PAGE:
The return of the samurai is finally upon us.
When it was announced last year with a six-second teaser that “Samurai Jack” was being revived for a final season, fans (particularly ones that grew up watching the series) were abuzz over the announcement that after over a decade, the series would finally conclude its epic tale.
The original “Samurai Jack” series was lauded for its unique animation style, action sequences and storytelling, much of which was told without its main protagonist uttering a word. Mostly episodic in nature, the show excelled in balancing the light and dark elements of its overarching story while also making a vast number of pop culture references during its run. This time around, however, the show appears to be taking quite a different approach.
The newly released trailer hints at what viewers can expect from the show’s final season, offering tantalizing glimpses into what Jack has been doing since the series’ cancellation in 2004. With an inability to age and having been stuck in the future for 50 years, we see a much different Jack compared to the one from the first four seasons. Jack has lost his fire and seemingly given up in returning to the past to defeat Aku. Gone are his traditional samurai garb and his father’s sword (at least in this initial trailer), traded in for a bearded appearance and guns and other forms of artillery, something he never resorted to in the original.
This time around, it appears the show’s tone will be darker and intense, as we see more blood openly spilled than the previous series, where most of the slashing was usually directed toward robots. It’s obvious that creator Genndy Tartakovsky isn’t holding back for the show’s fifth and final season, a move that has certainly created an untold amount of excitement among fans, especially when it comes to emphasizing the show’s mature elements and fully bringing them to the surface.
Given that it’s been 13 years, the decision to make such a turn towards this more mature Jack likely comes as a result of two things: having one season to conclude Jack’s story, and the fact that many who grew up with this series are older. Appealing to the fans and viewers who want a real conclusion to the series is a solid move, and matching the maturity of its fan base has only served to further ignite the excitement behind its return. Having such freedom will allow many of its scenes, particularly its combat scenes, to flourish in newer and more brutal ways that it couldn’t before.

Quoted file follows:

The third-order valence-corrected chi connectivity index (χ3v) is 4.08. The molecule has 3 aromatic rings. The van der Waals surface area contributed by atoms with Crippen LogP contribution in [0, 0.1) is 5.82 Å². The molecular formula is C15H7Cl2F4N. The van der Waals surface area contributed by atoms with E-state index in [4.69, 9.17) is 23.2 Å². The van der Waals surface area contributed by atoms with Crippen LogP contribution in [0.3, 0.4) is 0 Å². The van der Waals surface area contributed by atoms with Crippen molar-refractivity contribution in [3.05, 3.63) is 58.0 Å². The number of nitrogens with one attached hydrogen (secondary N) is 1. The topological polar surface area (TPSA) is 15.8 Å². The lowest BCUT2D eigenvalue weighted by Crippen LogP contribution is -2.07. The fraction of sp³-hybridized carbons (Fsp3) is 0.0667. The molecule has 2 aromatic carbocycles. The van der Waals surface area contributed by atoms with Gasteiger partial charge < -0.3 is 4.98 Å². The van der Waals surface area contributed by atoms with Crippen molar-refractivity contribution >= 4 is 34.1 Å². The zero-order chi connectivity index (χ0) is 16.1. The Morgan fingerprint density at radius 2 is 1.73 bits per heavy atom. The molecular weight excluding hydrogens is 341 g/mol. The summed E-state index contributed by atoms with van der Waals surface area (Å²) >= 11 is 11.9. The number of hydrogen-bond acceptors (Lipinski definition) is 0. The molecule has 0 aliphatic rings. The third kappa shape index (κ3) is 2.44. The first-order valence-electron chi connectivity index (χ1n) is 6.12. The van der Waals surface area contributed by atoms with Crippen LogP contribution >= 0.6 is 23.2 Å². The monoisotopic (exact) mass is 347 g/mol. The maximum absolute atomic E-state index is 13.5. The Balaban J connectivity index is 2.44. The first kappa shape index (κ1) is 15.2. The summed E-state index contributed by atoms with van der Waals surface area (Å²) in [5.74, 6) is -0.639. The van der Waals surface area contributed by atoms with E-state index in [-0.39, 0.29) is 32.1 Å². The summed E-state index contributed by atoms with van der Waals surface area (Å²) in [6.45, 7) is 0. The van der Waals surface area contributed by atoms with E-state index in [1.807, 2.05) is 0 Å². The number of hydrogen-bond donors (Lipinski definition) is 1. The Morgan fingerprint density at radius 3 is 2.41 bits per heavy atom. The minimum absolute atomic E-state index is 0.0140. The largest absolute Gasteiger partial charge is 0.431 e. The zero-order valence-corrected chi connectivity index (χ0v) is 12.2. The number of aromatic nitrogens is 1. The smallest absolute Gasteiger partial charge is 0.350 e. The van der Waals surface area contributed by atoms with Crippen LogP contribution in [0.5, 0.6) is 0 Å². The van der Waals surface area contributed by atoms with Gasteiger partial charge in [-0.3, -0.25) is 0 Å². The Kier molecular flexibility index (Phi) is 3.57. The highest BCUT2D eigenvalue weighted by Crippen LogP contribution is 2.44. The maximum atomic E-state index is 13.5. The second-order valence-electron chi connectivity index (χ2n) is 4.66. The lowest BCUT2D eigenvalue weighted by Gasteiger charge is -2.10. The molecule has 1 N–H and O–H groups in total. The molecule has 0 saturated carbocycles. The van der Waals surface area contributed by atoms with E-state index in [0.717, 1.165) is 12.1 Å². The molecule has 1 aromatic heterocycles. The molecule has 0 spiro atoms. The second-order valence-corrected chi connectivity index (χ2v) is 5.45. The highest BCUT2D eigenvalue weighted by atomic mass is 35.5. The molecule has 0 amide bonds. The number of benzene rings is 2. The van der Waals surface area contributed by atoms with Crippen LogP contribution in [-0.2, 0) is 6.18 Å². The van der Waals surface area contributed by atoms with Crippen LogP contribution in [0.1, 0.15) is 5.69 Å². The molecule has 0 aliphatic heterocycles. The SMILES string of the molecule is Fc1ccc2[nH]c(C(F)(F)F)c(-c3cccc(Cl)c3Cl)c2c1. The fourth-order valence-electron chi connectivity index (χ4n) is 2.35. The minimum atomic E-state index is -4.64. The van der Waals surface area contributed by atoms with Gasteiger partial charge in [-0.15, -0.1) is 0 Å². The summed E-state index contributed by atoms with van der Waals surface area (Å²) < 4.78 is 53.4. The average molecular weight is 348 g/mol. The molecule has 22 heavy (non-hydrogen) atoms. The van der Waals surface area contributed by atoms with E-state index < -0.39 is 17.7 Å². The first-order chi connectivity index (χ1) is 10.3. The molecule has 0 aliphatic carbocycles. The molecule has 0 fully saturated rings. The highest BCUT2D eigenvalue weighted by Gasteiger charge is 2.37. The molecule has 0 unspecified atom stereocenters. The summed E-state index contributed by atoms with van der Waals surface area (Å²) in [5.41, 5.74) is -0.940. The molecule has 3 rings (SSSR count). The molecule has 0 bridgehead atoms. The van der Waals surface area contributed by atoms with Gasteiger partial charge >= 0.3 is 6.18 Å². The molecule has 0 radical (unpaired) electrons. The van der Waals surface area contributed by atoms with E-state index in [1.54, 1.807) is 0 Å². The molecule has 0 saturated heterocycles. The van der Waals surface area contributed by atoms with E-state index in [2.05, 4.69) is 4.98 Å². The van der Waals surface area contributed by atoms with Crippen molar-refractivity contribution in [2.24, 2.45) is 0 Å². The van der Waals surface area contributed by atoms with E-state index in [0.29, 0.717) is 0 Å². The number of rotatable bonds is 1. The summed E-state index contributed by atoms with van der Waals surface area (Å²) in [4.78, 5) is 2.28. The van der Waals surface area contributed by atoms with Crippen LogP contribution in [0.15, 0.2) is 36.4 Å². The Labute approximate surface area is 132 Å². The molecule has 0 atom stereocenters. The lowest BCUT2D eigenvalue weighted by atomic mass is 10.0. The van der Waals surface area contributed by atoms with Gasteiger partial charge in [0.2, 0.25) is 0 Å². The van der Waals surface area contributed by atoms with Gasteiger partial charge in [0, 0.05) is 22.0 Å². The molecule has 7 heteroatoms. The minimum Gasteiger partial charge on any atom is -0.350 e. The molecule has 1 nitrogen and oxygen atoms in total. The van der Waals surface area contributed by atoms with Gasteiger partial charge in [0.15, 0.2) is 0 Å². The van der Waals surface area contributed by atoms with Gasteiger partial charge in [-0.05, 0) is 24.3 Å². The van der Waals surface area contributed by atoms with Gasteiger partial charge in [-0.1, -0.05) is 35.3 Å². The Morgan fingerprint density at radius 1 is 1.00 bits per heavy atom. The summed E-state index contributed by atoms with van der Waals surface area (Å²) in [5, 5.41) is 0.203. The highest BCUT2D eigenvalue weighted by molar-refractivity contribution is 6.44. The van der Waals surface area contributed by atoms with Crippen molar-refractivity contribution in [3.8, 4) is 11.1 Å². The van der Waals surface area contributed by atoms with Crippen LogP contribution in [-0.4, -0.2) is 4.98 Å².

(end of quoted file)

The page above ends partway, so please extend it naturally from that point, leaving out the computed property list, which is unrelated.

But more violent battles aren’t the only aspect that will have a profound impact on the story and its protagonist. Presenting such a broken and defeated Jack is a sharp turn from what fans have known before; even after being defeated by the Portal Guardian in “Jack and the Travelling Creatures,” tracked down by the Imakandi hunters in “Jack and the Hunters” or defeated at the hands of the Ultra Bots, one could never argue that Jack was completely broken. Just as Jack has been stuck in time, so too have his fans who have been waiting to continue the journey back to the past with him. Coming out of such a prolonged wait, it is only fitting that things won’t pick up right where they left off.
This time around, Jack is a broken, defeated man who appears to hold little hope of victory. It’s apparent that the weight of being in the future, where he’s suffered repetitive failure at finding a portal while continually being hunted by Aku’s minions, has finally worn him down. Despite no longer aging, the long beard and hair coupled with the weight of his words present a man who is tired and appears to have lost his drive and desire. The visions of his beardless self chastising himself only accentuates that fact, illustrating that the series is looking to be taking a psychological dive into the once-proud samurai, showing us an aspect that was not really touched upon during its original run. The season presents the opportunity to take a number of such dives, indicating a story that may be as much about a journey of psychological recovery as much as it is good vs. evil. If handled as masterfully as we expect, this final chapter eclipse the other four seasons.
It means just as much for Toonami, which will be the home of the series’ fifth and final season. scheduling the show as part of the Adult Swim’s branded programming, which has become a safe haven for anime and more mature content, allows the series to have the kind of freedom with its more violent elements that it wasn’t able to have in regular time slots during its original run. With “Samurai Jack” and the long-anticipated “FLCL” revival coming soon, Toonami’s status as a late-night weekend destination for mature animated content stands to rise higher in 2017. Yes, bringing “Samurai Jack” to such the programming block certainly poses a risk, but it is one that is well worth its potential rewards.
If the fifth season can capitalize on its immense potential, “Samurai Jack” will skyrocket to an even higher ranking on any list of all time animation greats while adding to Tartakovsky’s already lofty status. More than anything, it could prove that bringing such series back after such a long time away can be successful, and that it doesn’t necessarily need a weekday timeslot to do it with. Good shows can withstand the test of time, great ones can transcend their previously lofty reputations. Based on the trailer, it looks like “Samurai Jack” may well find itself in the latter category.
“Samurai Jack” returns Saturday, March 11, at 11:30 p.m. ET/PT on Cartoon Network.
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